Chicago Cubs: Is Mark Reynolds an Option at Third Base?

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Chicago Cubs: Is Mark Reynolds an Option at Third Base?
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With yesterday’s non-tender deadline making Ian Stewart a casualty, the Chicago Cubs now have to take a very long look at their third base position.

Ian Stewart is a player who has never really lived up to expectations. Once rated No. 4 on Baseball America’s top prospect list, Stewart now finds himself looking for a job.

The move has also left the Cubs with two third basemen on the 40-man roster. They are Josh Vitters and Luis Valbuena. Junior Lake can also play third, but the organization has had him playing the outfield during winter ball as a tryout.

Are the Cubs ready to head into 2013 with Valbuena as their starting third baseman? Probably not.

Valbuena filled in for the injured Stewart in 2012 and could have seized the moment. Nobody was waiting in the wings, and he really didn’t have any pressure. All Valbuena had to do was outplay Stewart and he could have locked the job down.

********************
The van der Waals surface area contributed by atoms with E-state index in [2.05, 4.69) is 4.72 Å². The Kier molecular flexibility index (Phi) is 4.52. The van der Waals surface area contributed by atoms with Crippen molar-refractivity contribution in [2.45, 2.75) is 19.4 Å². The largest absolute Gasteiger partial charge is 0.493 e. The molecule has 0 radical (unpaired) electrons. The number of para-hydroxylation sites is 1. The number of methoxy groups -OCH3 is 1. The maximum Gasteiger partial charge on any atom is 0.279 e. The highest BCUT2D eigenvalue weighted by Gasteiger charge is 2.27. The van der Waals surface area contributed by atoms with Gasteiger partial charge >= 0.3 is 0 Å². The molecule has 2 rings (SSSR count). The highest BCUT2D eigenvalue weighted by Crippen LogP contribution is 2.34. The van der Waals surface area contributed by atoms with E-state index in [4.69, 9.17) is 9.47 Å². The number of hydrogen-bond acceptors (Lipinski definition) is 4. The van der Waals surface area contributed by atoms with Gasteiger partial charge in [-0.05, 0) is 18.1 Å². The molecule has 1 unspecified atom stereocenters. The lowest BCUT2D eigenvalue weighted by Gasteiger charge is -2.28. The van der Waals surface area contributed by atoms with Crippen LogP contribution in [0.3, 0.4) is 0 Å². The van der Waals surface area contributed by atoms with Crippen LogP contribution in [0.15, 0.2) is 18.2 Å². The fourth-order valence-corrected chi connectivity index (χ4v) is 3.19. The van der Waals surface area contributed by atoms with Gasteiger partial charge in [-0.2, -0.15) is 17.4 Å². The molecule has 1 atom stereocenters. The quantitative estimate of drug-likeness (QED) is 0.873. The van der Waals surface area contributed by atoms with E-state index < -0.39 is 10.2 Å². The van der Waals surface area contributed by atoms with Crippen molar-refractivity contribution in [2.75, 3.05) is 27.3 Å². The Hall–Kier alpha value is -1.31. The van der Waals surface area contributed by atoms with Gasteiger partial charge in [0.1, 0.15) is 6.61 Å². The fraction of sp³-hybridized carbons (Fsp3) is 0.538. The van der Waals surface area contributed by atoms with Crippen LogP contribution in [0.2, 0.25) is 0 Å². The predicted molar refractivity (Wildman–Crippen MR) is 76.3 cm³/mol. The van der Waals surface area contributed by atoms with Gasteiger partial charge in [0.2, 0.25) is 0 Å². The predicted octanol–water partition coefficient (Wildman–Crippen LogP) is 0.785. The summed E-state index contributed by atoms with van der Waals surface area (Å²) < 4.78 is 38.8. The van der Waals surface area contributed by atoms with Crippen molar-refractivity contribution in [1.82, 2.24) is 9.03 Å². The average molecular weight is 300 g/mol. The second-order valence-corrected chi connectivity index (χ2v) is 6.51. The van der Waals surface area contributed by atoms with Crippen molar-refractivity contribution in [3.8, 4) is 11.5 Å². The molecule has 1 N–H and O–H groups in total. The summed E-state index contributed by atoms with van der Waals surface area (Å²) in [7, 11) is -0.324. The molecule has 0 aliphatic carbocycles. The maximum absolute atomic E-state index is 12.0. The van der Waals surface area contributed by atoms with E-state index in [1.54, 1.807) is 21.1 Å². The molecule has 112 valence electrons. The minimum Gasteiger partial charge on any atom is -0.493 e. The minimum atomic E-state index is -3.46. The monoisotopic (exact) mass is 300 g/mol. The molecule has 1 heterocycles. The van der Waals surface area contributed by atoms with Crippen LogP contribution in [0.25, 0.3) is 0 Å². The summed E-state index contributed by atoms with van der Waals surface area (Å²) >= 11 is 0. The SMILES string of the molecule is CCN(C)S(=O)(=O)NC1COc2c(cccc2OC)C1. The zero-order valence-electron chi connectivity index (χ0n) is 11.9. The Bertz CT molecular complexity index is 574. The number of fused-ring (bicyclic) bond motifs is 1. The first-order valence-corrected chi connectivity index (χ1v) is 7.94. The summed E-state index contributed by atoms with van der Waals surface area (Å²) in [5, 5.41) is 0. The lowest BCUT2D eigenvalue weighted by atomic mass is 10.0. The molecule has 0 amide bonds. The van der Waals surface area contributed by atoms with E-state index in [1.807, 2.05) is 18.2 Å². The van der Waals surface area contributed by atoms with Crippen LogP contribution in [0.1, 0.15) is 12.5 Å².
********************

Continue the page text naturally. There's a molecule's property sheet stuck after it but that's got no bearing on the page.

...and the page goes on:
Instead, he didn’t separate himself at all. He batted .219 with four home runs over a span of 265 at bats. He slightly edged out Stewart with his batting average, but in fewer at-bats, Stewart hit more home runs.

There really aren’t many top-flight options at the third base position in free agency this year. Mark Reynolds is a name that has to immediately turn some of the Cubs executives’ heads. While Reynolds is not known for his batting average, he would bring a tremendous amount of power to the lineup that is not generally recognized for its power.

Reynolds is probably best suited for an American League team so that they could split his time between playing third, first and designated hitter. However, he is definitely a serviceable third baseman. The Cubs can use him as a stop-gap until one of their top prospects, like Javier Baez, is ready.

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With Anthony Rizzo hitting third, Alfonso Soriano hitting cleanup and Starlin Castro hitting fifth, the Cubs could slot Reynolds into the six-hole of their lineup and pack a serious punch.

Valbuena hasn’t shown to be much more than a .225 hitter with minimal power at this point. With Reynolds, the Cubs will get the same sort of low .200s batting average, but gives them the potential to add 20 to 30 home runs to the lineup.

The Cubs have the ability to pencil a .225 average, 25 home runs and 75 RBI into their lineup simply by signing Reynolds. Unless the Cubs work out some sort of trade this winter, Reynolds will be the only player that could bring that sort of offensive production to the third base position for them.

With the Winter Meetings a mere day-and-a-half away, it will be interesting to see how the Cubs address some of their gaping holes before 2013.

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